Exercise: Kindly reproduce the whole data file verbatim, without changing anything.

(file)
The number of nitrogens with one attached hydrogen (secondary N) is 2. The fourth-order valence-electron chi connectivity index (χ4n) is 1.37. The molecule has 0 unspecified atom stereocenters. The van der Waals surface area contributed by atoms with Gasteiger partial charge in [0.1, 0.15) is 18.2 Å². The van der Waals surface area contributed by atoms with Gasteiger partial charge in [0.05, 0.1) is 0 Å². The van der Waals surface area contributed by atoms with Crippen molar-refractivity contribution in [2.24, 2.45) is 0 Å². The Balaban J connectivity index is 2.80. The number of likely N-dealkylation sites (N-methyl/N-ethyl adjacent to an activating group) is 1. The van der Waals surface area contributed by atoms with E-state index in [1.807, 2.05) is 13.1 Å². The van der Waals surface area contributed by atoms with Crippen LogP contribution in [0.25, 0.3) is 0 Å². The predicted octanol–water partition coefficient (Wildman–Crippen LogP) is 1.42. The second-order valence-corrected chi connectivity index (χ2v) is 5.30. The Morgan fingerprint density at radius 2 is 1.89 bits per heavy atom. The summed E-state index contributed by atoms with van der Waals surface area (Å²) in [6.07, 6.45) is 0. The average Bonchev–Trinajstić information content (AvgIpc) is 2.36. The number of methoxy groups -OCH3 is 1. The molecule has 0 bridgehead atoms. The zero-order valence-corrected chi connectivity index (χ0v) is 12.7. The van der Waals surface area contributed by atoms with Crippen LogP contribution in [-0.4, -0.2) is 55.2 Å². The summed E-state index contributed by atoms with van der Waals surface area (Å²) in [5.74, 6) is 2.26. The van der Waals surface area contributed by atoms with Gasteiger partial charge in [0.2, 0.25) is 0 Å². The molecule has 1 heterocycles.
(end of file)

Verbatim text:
The number of nitrogens with one attached hydrogen (secondary N) is 2. The fourth-order valence-electron chi connectivity index (χ4n) is 1.37. The molecule has 0 unspecified atom stereocenters. The van der Waals surface area contributed by atoms with Gasteiger partial charge in [0.1, 0.15) is 18.2 Å². The van der Waals surface area contributed by atoms with Gasteiger partial charge in [0.05, 0.1) is 0 Å². The van der Waals surface area contributed by atoms with Crippen molar-refractivity contribution in [2.24, 2.45) is 0 Å². The Balaban J connectivity index is 2.80. The number of likely N-dealkylation sites (N-methyl/N-ethyl adjacent to an activating group) is 1. The van der Waals surface area contributed by atoms with E-state index in [1.807, 2.05) is 13.1 Å². The van der Waals surface area contributed by atoms with Crippen LogP contribution in [0.25, 0.3) is 0 Å². The predicted octanol–water partition coefficient (Wildman–Crippen LogP) is 1.42. The second-order valence-corrected chi connectivity index (χ2v) is 5.30. The Morgan fingerprint density at radius 2 is 1.89 bits per heavy atom. The summed E-state index contributed by atoms with van der Waals surface area (Å²) in [6.07, 6.45) is 0. The average Bonchev–Trinajstić information content (AvgIpc) is 2.36. The number of methoxy groups -OCH3 is 1. The molecule has 0 bridgehead atoms. The zero-order valence-corrected chi connectivity index (χ0v) is 12.7. The van der Waals surface area contributed by atoms with Crippen LogP contribution in [-0.4, -0.2) is 55.2 Å². The summed E-state index contributed by atoms with van der Waals surface area (Å²) in [5.74, 6) is 2.26. The van der Waals surface area contributed by atoms with Gasteiger partial charge in [0.2, 0.25) is 0 Å². The molecule has 1 heterocycles.